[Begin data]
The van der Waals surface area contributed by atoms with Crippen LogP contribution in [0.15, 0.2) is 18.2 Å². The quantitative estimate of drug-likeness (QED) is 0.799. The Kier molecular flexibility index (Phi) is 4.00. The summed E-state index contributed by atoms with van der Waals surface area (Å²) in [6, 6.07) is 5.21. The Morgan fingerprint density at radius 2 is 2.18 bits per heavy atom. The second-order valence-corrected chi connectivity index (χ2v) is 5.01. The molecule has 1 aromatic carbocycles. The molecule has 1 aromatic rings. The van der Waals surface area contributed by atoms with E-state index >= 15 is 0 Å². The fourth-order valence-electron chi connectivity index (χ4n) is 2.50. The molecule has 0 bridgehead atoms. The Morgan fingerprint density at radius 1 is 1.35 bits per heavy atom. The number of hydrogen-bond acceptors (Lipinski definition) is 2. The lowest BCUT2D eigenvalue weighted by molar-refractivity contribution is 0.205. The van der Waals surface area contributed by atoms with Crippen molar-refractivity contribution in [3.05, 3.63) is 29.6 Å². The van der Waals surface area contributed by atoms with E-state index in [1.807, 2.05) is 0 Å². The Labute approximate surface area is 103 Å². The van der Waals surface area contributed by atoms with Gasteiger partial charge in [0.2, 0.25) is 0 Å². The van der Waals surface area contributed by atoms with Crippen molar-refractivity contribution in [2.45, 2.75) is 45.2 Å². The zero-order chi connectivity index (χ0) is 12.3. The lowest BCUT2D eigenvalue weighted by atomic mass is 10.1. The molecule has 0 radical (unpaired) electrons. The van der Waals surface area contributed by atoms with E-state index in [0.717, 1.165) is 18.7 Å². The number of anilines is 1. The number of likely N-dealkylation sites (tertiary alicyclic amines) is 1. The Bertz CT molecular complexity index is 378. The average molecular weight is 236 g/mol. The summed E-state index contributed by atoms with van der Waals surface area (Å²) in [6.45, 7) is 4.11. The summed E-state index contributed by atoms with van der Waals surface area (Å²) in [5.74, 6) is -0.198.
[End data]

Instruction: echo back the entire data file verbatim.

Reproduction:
The van der Waals surface area contributed by atoms with Crippen LogP contribution in [0.15, 0.2) is 18.2 Å². The quantitative estimate of drug-likeness (QED) is 0.799. The Kier molecular flexibility index (Phi) is 4.00. The summed E-state index contributed by atoms with van der Waals surface area (Å²) in [6, 6.07) is 5.21. The Morgan fingerprint density at radius 2 is 2.18 bits per heavy atom. The second-order valence-corrected chi connectivity index (χ2v) is 5.01. The molecule has 1 aromatic carbocycles. The molecule has 1 aromatic rings. The van der Waals surface area contributed by atoms with E-state index >= 15 is 0 Å². The fourth-order valence-electron chi connectivity index (χ4n) is 2.50. The molecule has 0 bridgehead atoms. The Morgan fingerprint density at radius 1 is 1.35 bits per heavy atom. The number of hydrogen-bond acceptors (Lipinski definition) is 2. The lowest BCUT2D eigenvalue weighted by molar-refractivity contribution is 0.205. The van der Waals surface area contributed by atoms with Crippen molar-refractivity contribution in [3.05, 3.63) is 29.6 Å². The van der Waals surface area contributed by atoms with E-state index in [1.807, 2.05) is 0 Å². The Labute approximate surface area is 103 Å². The van der Waals surface area contributed by atoms with Gasteiger partial charge in [0.2, 0.25) is 0 Å². The van der Waals surface area contributed by atoms with Crippen molar-refractivity contribution in [2.45, 2.75) is 45.2 Å². The zero-order chi connectivity index (χ0) is 12.3. The lowest BCUT2D eigenvalue weighted by atomic mass is 10.1. The molecule has 0 radical (unpaired) electrons. The van der Waals surface area contributed by atoms with E-state index in [0.717, 1.165) is 18.7 Å². The number of anilines is 1. The number of likely N-dealkylation sites (tertiary alicyclic amines) is 1. The Bertz CT molecular complexity index is 378. The average molecular weight is 236 g/mol. The summed E-state index contributed by atoms with van der Waals surface area (Å²) in [6.45, 7) is 4.11. The summed E-state index contributed by atoms with van der Waals surface area (Å²) in [5.74, 6) is -0.198.